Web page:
The input was the cropped image of a character. We choose grayscale images of dimension 128 * 128. What we expected was a prediction of the character. It may be a number or an alphabet, lower case, or upper case.

Conventional techniques don’t provide high accuracy as there are far too many ways in which a character can be written that can’t always be captured in code. So, we needed a method by which approximate shapes could be mapped to the closest cluster. This is where Deep Learning comes in.

We chose neural networks as they can handle a wide variety of handwriting styles. As a field, neural networks are not new. Most of these concepts are over half a century old. The US postal services, for instance, started using neural nets to automate zip code detection in the 1990s. However, it is only recently that they have come into wider use.

We employed a type of neural network called Convolutional Neural Networks (CNN). These can detect the various features in the image and map them to a particular class.


Now came the question of which neural network architecture to use. We could either employ transfer learning, that is, fine-tune a previously trained network such as ResNet, or train the network from scratch.

Since our use case was relatively straightforward and the image features that we aimed to detect were simple strokes, transfer learning would have been overkill and would have most likely caused overfitting. Hence we decided to use a simple CNN architecture.

We went with a 3 layer CNN along with a dropout factor of 0.2 as our model architecture. Dropout is a technique by which some connections in the net are cut during training so that no single portion of the net learns features all by itself. It usually leads to better training accuracy. We also trained three such networks, one for handling digits, one for alphabets, and one for alphanumeric data.

Along with the CNN layers, we used a flattening layer so that the features can be fed to a Dense classifier. In the end, a couple of dense layers with Softmax activation were used to get the probability of each class.  We then selected the character class with the highest probability as the predicted label for each image.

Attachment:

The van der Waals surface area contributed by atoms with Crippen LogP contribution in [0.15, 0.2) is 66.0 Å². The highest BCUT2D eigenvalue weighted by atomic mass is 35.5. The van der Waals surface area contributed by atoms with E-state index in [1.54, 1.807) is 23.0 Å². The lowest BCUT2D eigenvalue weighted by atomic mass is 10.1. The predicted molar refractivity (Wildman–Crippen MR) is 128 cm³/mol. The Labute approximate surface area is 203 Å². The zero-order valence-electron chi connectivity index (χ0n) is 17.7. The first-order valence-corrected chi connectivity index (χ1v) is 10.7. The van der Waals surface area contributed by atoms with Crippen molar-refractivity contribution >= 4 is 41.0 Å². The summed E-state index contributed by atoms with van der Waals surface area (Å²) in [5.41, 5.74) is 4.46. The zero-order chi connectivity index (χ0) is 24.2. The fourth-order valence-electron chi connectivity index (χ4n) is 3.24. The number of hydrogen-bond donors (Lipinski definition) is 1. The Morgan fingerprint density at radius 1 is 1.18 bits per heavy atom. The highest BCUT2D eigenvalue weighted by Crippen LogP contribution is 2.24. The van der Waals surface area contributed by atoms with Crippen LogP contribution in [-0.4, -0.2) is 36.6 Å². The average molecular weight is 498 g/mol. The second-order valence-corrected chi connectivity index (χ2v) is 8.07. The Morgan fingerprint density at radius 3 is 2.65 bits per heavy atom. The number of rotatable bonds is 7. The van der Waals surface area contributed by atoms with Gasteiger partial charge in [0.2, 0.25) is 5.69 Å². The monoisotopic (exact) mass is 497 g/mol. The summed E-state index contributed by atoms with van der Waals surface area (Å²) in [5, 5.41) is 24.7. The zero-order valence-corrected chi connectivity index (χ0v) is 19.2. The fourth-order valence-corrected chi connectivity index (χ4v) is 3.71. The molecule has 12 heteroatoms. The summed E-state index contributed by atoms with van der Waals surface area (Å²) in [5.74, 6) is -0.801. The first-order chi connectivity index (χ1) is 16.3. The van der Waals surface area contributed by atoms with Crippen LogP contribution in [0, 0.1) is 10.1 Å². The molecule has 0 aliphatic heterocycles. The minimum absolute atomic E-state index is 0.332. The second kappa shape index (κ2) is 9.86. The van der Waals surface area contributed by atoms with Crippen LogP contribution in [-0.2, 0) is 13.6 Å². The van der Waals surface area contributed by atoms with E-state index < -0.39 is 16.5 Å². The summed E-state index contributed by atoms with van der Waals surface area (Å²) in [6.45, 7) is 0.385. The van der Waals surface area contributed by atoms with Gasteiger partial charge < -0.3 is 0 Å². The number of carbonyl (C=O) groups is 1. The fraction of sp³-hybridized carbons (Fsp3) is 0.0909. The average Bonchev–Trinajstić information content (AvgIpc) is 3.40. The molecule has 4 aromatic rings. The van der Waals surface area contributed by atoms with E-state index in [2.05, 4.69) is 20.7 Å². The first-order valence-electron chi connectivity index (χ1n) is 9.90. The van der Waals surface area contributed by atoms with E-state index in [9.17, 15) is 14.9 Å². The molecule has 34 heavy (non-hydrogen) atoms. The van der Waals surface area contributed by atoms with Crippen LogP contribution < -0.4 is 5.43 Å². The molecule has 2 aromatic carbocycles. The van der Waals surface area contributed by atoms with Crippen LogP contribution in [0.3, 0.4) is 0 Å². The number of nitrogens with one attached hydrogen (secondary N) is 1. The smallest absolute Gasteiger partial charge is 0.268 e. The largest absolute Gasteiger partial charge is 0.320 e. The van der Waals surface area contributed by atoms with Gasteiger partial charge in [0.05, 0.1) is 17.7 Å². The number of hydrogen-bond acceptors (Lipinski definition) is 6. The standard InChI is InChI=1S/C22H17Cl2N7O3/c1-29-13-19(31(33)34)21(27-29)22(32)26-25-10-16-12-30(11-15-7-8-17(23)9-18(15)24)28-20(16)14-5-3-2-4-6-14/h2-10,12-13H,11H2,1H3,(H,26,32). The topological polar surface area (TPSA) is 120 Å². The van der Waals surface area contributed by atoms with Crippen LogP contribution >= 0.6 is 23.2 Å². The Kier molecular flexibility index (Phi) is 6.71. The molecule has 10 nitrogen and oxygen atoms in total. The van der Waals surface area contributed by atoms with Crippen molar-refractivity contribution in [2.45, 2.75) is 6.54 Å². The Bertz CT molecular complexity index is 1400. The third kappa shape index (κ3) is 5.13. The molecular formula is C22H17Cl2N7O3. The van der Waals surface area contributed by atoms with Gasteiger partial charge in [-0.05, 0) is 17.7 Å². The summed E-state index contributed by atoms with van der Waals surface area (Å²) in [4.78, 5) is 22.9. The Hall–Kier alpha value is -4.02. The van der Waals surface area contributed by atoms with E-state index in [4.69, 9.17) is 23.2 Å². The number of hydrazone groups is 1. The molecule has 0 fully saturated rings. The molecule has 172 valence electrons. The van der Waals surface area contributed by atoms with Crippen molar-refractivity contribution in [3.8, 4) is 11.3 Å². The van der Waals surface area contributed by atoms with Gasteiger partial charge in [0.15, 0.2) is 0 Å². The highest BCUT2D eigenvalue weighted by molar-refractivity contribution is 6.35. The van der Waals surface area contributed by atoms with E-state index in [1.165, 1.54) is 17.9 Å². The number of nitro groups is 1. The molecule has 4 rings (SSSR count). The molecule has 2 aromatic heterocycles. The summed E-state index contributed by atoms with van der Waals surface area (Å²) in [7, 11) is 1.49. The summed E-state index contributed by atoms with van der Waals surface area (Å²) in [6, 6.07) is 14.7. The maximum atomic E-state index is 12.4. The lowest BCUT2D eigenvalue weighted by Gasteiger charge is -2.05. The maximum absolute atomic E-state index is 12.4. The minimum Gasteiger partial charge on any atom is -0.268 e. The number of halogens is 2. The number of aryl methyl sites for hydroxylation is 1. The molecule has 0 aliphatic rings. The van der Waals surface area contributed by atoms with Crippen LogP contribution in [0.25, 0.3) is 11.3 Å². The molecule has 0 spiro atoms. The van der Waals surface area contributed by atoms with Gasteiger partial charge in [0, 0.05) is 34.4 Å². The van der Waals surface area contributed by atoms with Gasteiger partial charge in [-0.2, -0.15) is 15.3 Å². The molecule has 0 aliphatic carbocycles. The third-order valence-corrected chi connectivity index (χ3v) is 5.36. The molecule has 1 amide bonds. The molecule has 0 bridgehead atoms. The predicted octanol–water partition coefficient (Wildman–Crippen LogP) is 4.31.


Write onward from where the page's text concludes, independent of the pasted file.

Code of handwriting extraction system architecture
Architecture of the system in code

Data for Model Training

Conventional image processing approaches consistently fall short of achieving expected results and they are better only if the images are free of deformities. If we employ machine learning, we only have to label the training data. Machine learning models are better at handling wide variations in the images.

The machine learning model learns what constitutes a character. Relationships between various lines and curves in the image help the model decide what character to predict. Thus it can handle large variations in writing styles.

To train such a model, we needed a huge dataset with maximum possible character variations. Our search for a diverse dataset led us to the IAM dataset. It is a public domain dataset that contains the handwriting of 657 unique users. The characters were extracted from written paragraphs of text and annotated. 

We also printed some blank forms and made our colleagues fill them out for generating a reliable test dataset. This dataset had around 5000 images per character class. 

Feedback Training

Since deep learning-based solutions aren’t perfect, there is always scope for feedback learning. The end users have to correct the predictions and these corrections will be used to create a new dataset that can be further used to fine-tune the model. This approach in the long term will fix most of the errors encountered by the system. 

The feedback training using this dataset is different from the initial training. Here, the model is run with a reduced learning rate. This ensures that only small adjustments will be made to the internal weights of the model. 

Once the feedback training is complete, the model can be evaluated against our test dataset and the model with the highest test accuracy will be made the default from then on. We ran this training job once or twice a month during off times to minimize downtime. 


When we tested the system in house, we were able to achieve a character recognition accuracy of over 95% on the forms. However, this is still some way off the fully automated target that we want to achieve. The feedback learning system we employed will help improve the results over time and might make it possible for the client to run the system without human oversight.